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Published: December 21, 2009

 
 

Green Is a Strategy

Five steps to “differentiated” sustainability for a full embrace of environmentalism.

In 2004, when General Electric Company CEO Jeffrey Immelt presented a plan for a green business initiative to 35 top executives at the company, they voted against it. Perhaps it was inevitable: GE had a spotty environmental record up to that point, and its leadership had consistently declined to voluntarily address high-profile problems, such as the company’s role in polluting New York’s Hudson River with PCBs from an upstate electronics plant. But Immelt refused to take no for an answer and overruled his team. Today the initiative, called Ecomagination, is one of the most widely recognized green programs in the corporate world.

By the end of 2008, Ecomagination had delivered US$100 million in cost savings to GE’s bottom line while reducing the company’s greenhouse gas emissions by 30 percent. The program has yielded a portfolio of 80 new products and services — including energy-efficient MRIs, locomotives, and lightbulbs — generating $17 billion in annual revenue. Going green “has been 10 times better than I ever imagined,” Immelt told journalist David Magee (as reported in Magee’s book Jeff Immelt and the New GE Way: Innovation, Transformation and Winning in the 21st Century [McGraw-Hill, 2009]).

Like a handful of other companies — Dell, Kaiser Permanente, and Nike, among them — GE views going green as an essential strategy in a global commercial landscape increasingly contoured by environmental policies, regulations, and attitudes. These companies recognize that consumers’ concern for the environment has morphed into buying behaviors that are at least somewhat recession-resistant. A 2008 survey of 6,000 global consumers, conducted by public relations firm Edelman, found that 87 percent believed it was their “duty” to contribute to a better environment and that even in a recession, 55 percent would pay more for a brand if it supported a cause in which they believed. In turn, retailers and manufacturers are demanding greener products and supply chains. In 2007, Wal-Mart Stores Inc. announced that it would begin a transition in its U.S. stores toward selling only concentrated laundry detergents, which use much less water and therefore require less packaging and space for transport and storage. By 2009, this changeover was complete, with every major supplier in the detergent industry involved, including Procter & Gamble (Tide), Dial (Trend), Sun (All), and Church & Dwight (Arm & Hammer).

Government actions are also driving the shift to green initiatives. In the 2009 stimulus package, the Obama administration and the U.S. Congress earmarked $70 billion for the development of renewable and efficient energy technologies and manufacturing. The European Union has set targets for reducing emissions to 20 percent of 1990 levels by 2020. And in a September 2009 address to the United Nations, Chinese President Hu Jintao said his country would generate 15 percent of its energy from renewable sources within a decade. In part because of the urgency expressed by government, venture capital money is pouring into renewable energy projects. In 2008, as much as $4.1 billion in seed money was contributed by private investors to 277 so-called clean-tech startups, which was 52 percent more than the year before, according to data from the National Venture Capital Association, PricewaterhouseCoopers, and Thomson Reuters. Employees are also encouraging their companies to formulate and pursue sustainability campaigns. In a 2008 National Geographic survey, more than 80 percent of U.S. workers polled agreed that it was important to work for a company or organization that makes the environment a top priority.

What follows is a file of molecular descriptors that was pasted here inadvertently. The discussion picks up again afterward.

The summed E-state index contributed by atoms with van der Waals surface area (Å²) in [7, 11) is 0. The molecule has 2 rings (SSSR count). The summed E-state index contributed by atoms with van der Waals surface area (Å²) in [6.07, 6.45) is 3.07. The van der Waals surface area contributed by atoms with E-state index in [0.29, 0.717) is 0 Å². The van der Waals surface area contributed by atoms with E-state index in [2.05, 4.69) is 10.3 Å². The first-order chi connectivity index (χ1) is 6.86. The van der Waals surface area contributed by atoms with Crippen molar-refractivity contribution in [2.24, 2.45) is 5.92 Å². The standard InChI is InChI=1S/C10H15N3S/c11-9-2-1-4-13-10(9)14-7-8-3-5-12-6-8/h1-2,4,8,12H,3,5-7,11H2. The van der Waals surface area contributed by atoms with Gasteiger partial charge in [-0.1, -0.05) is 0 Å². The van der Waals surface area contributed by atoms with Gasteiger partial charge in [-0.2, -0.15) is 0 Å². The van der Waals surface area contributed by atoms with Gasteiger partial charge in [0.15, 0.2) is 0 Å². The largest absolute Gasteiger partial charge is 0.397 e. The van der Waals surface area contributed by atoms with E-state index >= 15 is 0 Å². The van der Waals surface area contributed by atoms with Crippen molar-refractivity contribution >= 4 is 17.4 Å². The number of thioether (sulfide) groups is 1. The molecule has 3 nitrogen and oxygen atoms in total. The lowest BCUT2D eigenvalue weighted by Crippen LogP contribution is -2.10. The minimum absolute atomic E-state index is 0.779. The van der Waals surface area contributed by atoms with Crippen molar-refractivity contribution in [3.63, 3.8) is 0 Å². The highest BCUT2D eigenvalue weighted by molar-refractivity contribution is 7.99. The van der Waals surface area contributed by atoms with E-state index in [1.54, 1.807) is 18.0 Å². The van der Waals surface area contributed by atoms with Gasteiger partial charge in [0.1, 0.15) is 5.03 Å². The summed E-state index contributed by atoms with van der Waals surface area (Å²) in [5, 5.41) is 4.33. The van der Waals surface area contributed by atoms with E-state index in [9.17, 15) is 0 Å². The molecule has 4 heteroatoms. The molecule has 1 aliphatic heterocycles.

As is the case with most corporate priorities, going for green makes sense in financial terms. For many years, the widespread adoption of solar energy systems was hampered by the high cost per kilowatt-hour of using photovoltaic (PV) cells compared with other energy sources. But as the price of traditional energy skyrocketed, low-cost thin-film technology (which had existed since the 1970s) was commercialized and began replacing first-generation crystalline silicon PV installations. A similar transition is taking place today: Third-generation PV technologies that promise to combine cost-effectiveness with higher productivity are under development. In general, the savings that can be captured in green initiatives are proving to be meaningful, even in small increments. Since 2006, U.S. health-care provider Kaiser Permanente has recovered $4.8 million from its IT budget by purchasing only hardware and software registered with the Green Electronics Council’s electronic product environmental assessment tool (EPEAT), which evaluates electronic products on the basis of their environmental attributes.

 
 
 
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